Hayano Kampei Tsuneyo (1847-48)

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About The Art

In the 47th print of the series, Kampei is portrayed as a ghost-like figure with pale skin tones and muted clothing. He missed the Kono battle because he committed suicide before it took place, torn by an unresolvable conflict between his desire to fight with his ronin comrades on the one hand and his need to obey his aged father’s command to remain at home and care for him on the other. Suicide was the only honorable way out. In the battle the ronin leader Oboshi ordered Kampei’s brother to carry a spear with his brother’s name, “Hayano Kampei, killed in battle.”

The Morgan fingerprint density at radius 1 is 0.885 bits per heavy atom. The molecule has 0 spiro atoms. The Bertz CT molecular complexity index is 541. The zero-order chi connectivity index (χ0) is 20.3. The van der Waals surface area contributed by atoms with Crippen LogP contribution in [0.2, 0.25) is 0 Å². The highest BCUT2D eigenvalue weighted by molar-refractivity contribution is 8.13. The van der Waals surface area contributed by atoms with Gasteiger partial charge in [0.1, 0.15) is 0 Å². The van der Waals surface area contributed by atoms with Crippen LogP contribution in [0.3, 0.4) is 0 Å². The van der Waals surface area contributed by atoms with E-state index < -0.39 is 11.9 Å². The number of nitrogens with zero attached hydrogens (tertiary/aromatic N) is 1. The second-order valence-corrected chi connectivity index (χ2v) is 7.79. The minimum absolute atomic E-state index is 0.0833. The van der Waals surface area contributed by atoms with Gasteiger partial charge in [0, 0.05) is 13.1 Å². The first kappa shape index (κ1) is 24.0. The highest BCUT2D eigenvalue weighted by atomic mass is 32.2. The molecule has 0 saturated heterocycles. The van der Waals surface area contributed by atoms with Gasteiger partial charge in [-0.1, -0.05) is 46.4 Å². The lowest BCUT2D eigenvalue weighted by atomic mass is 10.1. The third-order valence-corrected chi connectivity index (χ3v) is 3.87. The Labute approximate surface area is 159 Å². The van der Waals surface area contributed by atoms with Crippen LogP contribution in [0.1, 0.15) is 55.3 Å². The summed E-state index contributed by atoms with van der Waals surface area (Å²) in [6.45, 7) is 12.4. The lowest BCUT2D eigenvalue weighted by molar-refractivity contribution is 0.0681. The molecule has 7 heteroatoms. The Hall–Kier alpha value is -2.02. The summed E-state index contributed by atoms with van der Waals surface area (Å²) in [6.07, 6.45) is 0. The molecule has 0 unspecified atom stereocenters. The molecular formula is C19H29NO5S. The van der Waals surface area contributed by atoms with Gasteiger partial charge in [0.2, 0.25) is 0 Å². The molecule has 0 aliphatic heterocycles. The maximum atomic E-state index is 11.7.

The story that we now know as "the 47 Ronin" recounts the Ako Incident, a series of events taking place between 1701 and 1704. A tale of vengeance that embodied the principles of Bushido to their fullest effect, it soon became a Japanese cultural symbol, exemplifying core Bushido values of loyalty, honor and heroic courage. It would go on to inspire countless plays, poems, and artworks.